10. ^ "Warbirds of India - Tupolev-124 [V642] at Lucknow Zoo". Archived from the original on 22 January 2018. Retrieved 20 October 2017.
  11. ^ "List of Tu-124 hull losses". Aviation Safety Network. Flight Safety Foundation. Retrieved 29 July 2016.
  12. ^ Accident description for СССР-45021 at the Aviation Safety Network. Retrieved on 2015-12-16.
  13. ^ Aviation Safety Network СССР-45028 accident synopsis retrieved 14 September 2011
  14. ^ Accident description for СССР-45086 at the Aviation Safety Network. Retrieved on 2015-12-16.
  15. ^ Accident description for СССР-45017 at the Aviation Safety Network. Retrieved on 2018-6-6.
  16. ^ Accident description for СССР-45038 at the Aviation Safety Network. Retrieved on 2018-6-6.
  17. ^ Accident description for СССР-45019 at the Aviation Safety Network. Retrieved on 2015-12-16.
  18. ^ Accident description for СССР-45083 at the Aviation Safety Network. Retrieved on 2015-12-16.
  19. ^ Accident description for OK-TEB at the Aviation Safety Network. Retrieved on 2015-12-16.
  20. ^ Accident description for Tupolev 124 [sic], Aeroflot Lithuania Division, registration СССР [sic]-45012 at the Aviation Safety Network. Retrieved on 2016-07-29.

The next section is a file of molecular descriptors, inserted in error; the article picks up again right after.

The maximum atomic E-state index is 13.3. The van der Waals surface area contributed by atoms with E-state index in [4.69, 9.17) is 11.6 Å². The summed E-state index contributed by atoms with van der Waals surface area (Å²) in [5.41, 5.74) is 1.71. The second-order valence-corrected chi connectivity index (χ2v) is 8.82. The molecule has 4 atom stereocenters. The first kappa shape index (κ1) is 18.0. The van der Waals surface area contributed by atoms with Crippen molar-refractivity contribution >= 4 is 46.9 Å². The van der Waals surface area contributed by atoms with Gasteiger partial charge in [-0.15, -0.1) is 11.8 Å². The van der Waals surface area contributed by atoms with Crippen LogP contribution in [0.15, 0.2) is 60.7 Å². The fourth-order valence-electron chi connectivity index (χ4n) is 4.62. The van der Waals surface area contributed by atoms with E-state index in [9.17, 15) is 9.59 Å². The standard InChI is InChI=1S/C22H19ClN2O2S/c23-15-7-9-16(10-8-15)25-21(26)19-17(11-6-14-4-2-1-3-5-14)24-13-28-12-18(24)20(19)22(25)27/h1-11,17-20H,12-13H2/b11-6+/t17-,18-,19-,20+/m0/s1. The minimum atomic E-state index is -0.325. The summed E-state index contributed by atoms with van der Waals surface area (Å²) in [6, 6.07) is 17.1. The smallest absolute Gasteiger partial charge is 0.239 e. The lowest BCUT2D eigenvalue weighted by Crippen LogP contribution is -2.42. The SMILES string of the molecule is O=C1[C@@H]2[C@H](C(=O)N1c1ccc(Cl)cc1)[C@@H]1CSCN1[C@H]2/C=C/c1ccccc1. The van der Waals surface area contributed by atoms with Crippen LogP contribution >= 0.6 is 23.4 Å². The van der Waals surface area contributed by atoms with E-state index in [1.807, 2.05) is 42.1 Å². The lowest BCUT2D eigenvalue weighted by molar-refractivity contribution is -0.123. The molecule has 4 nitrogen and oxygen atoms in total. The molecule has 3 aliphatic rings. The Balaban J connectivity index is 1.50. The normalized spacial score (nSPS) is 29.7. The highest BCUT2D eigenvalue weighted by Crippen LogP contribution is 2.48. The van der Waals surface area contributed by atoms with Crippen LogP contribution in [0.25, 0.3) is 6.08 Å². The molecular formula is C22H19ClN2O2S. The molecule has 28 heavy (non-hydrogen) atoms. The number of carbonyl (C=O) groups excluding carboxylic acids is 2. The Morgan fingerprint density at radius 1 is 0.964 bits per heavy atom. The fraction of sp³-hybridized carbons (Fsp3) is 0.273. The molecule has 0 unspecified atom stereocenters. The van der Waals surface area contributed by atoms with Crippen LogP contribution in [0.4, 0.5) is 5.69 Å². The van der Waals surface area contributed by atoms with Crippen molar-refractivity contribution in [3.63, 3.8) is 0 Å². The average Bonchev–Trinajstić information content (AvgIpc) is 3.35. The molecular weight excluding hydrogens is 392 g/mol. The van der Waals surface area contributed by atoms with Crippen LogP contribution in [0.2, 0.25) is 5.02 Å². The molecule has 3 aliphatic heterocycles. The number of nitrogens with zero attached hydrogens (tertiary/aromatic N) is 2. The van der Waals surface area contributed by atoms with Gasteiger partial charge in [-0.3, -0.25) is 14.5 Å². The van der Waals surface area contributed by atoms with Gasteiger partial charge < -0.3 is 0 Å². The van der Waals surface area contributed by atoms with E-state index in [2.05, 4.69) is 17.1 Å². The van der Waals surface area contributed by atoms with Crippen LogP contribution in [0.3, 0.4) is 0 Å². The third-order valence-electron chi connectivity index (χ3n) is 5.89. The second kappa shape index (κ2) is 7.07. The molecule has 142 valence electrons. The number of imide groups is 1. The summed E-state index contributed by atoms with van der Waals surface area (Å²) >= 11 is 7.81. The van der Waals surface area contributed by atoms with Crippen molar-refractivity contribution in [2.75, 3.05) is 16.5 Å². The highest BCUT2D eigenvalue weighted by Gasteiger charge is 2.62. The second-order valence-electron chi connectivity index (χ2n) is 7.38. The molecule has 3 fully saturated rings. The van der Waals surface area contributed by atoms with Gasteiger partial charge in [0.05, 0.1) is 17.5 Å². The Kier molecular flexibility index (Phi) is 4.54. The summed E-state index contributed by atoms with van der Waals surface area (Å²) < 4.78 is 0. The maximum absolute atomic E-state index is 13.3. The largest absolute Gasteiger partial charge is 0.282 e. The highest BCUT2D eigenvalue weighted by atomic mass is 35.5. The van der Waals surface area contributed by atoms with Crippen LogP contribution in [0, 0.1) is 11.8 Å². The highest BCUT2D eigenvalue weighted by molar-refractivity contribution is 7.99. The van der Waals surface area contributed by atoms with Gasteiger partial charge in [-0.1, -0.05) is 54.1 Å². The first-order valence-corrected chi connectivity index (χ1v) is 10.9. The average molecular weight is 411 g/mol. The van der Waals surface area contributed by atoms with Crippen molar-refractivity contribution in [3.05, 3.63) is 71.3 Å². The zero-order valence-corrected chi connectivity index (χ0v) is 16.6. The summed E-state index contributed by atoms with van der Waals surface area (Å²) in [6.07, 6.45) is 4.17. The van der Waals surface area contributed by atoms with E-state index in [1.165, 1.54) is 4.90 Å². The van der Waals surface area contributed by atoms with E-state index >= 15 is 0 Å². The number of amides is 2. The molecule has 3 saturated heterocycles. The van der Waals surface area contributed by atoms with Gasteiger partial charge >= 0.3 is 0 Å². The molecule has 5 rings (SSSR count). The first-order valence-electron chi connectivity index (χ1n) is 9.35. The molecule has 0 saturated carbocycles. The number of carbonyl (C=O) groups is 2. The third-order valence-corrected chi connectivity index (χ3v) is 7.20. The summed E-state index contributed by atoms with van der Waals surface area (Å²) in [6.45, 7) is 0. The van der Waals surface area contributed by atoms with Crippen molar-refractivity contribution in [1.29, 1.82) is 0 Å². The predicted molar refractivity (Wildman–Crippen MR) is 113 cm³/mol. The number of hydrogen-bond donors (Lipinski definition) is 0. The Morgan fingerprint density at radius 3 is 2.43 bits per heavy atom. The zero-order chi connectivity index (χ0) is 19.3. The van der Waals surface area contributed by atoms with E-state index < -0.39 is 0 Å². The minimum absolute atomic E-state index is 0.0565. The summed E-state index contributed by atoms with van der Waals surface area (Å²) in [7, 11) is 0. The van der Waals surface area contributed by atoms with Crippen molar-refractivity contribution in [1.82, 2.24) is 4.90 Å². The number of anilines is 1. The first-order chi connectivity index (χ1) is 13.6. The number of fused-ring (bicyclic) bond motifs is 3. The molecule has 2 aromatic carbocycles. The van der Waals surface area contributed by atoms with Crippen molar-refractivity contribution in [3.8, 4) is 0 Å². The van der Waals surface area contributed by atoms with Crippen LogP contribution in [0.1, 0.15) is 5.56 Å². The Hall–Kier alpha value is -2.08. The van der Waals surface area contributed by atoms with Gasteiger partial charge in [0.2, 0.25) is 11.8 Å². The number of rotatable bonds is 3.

21. ^ Accident description for СССР-45062 at the Aviation Safety Network. Retrieved on 2018-6-6.
  22. ^ Accident description for СССР-45031 at the Aviation Safety Network. Retrieved on 2015-12-16.
  23. ^ Accident description for Tupolev 124 [sic], Aeroflot Lithuania Division, registration СССР [sic]-45061 at the Aviation Safety Network. Retrieved on 2016-07-29.
  24. ^ Accident description for Tupolev 124 [sic], Aeroflot Moscow Division, registration СССР [sic]-45044 at the Aviation Safety Network. Retrieved on 2016-07-29.
  25. ^ Aviation Safety Network V643 accident synopsis retrieved 14 September 2011
  26. ^ Aviation Safety Network 53 red accident synopsis retrieved 28 July 2016
  27. ^ Accident description for СССР-45038 at the Aviation Safety Network. Retrieved on 2015-12-16.
  28. ^ Accident description for YI-AEY at the Aviation Safety Network. Retrieved on 2015-12-16.
  29. ^ Accident description for YI-AEL at the Aviation Safety Network. Retrieved on 2015-12-16.
  30. ^ Gunston 1995, p. 434.
  • Duffy, Paul and Andrei Kandalov. Tupolev: The Man and His Aircraft. Shrewsbury, UK:Airlife Publishing, 1996. ISBN 1-85310-728-X.
  • Gunston, Bill. The Osprey Encyclopedia of Russian Aircraft 1875–1995. London:Osprey, 1995. ISBN 1-85532-405-9.
  • Stroud, John. Soviet Transport Aircraft since 1945. London:Putnam, 1968. ISBN 0-370-00126-5.